The sudden emergence of honeybee colony collapse disorder (CCD) in 2005 has raised the concern of losing bees for pollination in agriculture worldwide. Results from recent research have demonstrated the causal link of neonicotinoids, a group of most commonly used insecticides in the world, to the occurrence of CCD. However, the implication of CCD is beyond the losses of bees and other pollinators. The recent findings suggested a shared mechanism of which is responsible for the causation of CCD in bees with mammals. This presentation will highlight the findings in relate to the association of neonicotinoid exposure and CCD, and to discuss the interplay of sub-lethal pesticide exposure, toxicity, and risk assessment that are highly relevant to public health, but have not yet been fully delineated.
Speaker Biography - Chensheng (Alex) Lu, PhD
Chensheng (Alex) Lu, PhD
Associate Professor of Exposure Biology, Department of Environmental Health, Harvard T.H. Chan School of Public Health
Dr. Lu earned his PhD at the School of Public Health, University of Washington, Seattle. His primary research is to use variety of biomarkers for assessing human exposures to environmental chemicals in order to facilitate the identification of risk factors, as well as the formation of hypotheses for potential health effects. One of his current research projects is to integrate exposure biomarkers, physiologically based pharmacokinetic model and cumulative risk assessment tools for quantifying children’s longitudinal exposure to pesticides via dietary intakes, and its risks by comparing to benchmark doses used by the regulatory agencies. He is also interested in developing the protein adduct-base biomarker to assess the health effects from exposures to organophospate pesticides.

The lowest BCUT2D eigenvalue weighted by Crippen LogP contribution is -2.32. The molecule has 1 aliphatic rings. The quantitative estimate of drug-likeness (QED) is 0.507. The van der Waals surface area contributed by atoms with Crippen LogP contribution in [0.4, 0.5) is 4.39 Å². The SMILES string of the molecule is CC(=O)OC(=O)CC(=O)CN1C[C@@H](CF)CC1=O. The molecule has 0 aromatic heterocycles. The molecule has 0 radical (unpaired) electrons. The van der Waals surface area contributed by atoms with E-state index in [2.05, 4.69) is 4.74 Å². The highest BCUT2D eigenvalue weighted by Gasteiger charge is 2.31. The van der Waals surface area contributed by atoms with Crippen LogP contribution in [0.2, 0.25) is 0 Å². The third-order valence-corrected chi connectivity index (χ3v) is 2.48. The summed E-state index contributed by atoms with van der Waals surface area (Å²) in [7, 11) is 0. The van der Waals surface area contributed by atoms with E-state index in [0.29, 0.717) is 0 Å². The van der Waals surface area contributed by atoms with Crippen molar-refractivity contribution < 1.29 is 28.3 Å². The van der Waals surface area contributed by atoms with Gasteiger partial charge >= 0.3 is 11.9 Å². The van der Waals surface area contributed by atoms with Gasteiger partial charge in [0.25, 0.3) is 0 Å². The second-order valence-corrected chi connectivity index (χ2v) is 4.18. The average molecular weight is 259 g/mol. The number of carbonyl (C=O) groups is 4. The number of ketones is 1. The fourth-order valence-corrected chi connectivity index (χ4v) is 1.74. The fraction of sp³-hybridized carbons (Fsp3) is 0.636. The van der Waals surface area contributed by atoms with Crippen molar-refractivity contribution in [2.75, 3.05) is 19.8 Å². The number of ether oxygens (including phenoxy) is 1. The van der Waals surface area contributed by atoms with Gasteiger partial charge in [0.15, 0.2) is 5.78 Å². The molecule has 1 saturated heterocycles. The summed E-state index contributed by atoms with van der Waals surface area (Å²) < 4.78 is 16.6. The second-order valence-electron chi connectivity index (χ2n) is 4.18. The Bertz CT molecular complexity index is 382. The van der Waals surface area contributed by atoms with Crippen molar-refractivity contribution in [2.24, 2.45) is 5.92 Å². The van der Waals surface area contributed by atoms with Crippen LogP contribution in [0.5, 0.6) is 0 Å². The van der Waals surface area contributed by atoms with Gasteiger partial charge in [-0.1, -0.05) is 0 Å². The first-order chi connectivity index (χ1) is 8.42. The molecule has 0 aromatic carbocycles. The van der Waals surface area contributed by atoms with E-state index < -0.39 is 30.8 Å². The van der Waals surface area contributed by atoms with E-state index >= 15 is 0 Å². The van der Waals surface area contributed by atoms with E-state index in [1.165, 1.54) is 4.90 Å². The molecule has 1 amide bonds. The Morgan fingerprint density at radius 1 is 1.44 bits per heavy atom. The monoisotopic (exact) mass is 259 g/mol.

Dr. Lu collaborates with researchers on: 1) children’s residential pesticide exposures with Boston Housing Authority and the Committee for Boston Public Housing, 2) dietary pesticide exposures with Food and Drug Administration (FDA) regional labs, 3) biomarkers of pesticide exposure and health effects with Agricultural Health Study, 4) honeybee colonies collapsing disorder (CCD) with Harvard Center for the Environment, 5) community-based farmworker housing, exposures and health with Wake Forest University School of Medicine, and 6) exposure characterization of endocrine disrupting chemicals among custodians using conventional and green cleaning products with University of Connecticut/School of Medicine. He serves as associate editor for Environmental Health Perspectives and the Journal of Exposure Science and Environmental Epidemiology.
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